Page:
Canada Prepares to Fight against Spammers, Anti-Spam Bill in Senate
The anti-spam bill, known as S-220, and titled as "An Act Respecting Commercial Electronic Messages (the anti-spam Act)" would allow the Internet Service Providers (ISPs) to refuse, filter and block spam e-mails. The S-220 is proposing to consider the phishing attacks also.
In his speech on February 5, 2009, Senator Yoine Goldstein said that the objective of the proposed bill is to reduce spam as it is impossible to completely eliminate it, as reported by itbusiness.ca on February 17, 2009.
Goldstein stated that Canada is the only G8 nation which is still not having the anti-spam law. In fact, the country is in dire need of this legislation. Lately, in absence of anti-spam legislation in Canada, a Canadian resident Adam Guerbuez, 32, was ordered by a US federal court to compensate US$ 873 Million to the social-networking site Facebook for flooding users with sexually-explicit spam e-mails.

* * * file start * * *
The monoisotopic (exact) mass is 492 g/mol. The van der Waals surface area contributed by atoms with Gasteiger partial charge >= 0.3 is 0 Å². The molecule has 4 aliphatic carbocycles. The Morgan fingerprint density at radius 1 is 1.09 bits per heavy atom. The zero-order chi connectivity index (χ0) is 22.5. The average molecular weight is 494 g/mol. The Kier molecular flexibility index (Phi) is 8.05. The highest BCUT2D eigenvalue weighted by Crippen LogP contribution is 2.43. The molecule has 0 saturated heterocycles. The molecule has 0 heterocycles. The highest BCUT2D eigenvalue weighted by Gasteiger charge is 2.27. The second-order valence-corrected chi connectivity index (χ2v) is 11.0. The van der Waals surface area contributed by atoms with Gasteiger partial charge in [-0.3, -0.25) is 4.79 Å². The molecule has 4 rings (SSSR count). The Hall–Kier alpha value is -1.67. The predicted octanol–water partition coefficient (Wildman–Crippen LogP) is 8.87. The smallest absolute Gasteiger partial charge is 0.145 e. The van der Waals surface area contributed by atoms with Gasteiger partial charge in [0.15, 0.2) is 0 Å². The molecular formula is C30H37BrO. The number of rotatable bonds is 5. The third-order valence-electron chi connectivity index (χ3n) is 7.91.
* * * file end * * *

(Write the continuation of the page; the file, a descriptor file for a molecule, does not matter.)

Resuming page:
On the other hand, spam increases the expenses of ISPs. Highly sophisticated equipments are required to cope with spam and also, it creates a lot of inconvenience to the users and hinders the e-commerce, thus it is triggers all the related problems, as per Goldstein.
The Senator gave an example that if a user receives an e-mail from Timbuktu (Mali) to purchase Viagra from a distributor based in Toronto, then the Canadian business mentioned in the spam would be evenly guilty as per the newly purposed law.
Goldstein's anti-spam bill proposes penalties ranging from a fine of up to $500,000 or a jail-confinement of two years to $1.5 Million or a jail-term of five years in case of repeated spamming offences. The bill also proposes that the involved company may have to pay an additional fine equalizing the profits made by a spamming operation.
Related article: Canada - A Major Stimulator of Spam, Says Cisco
» SPAMfighter News - 27-02-2009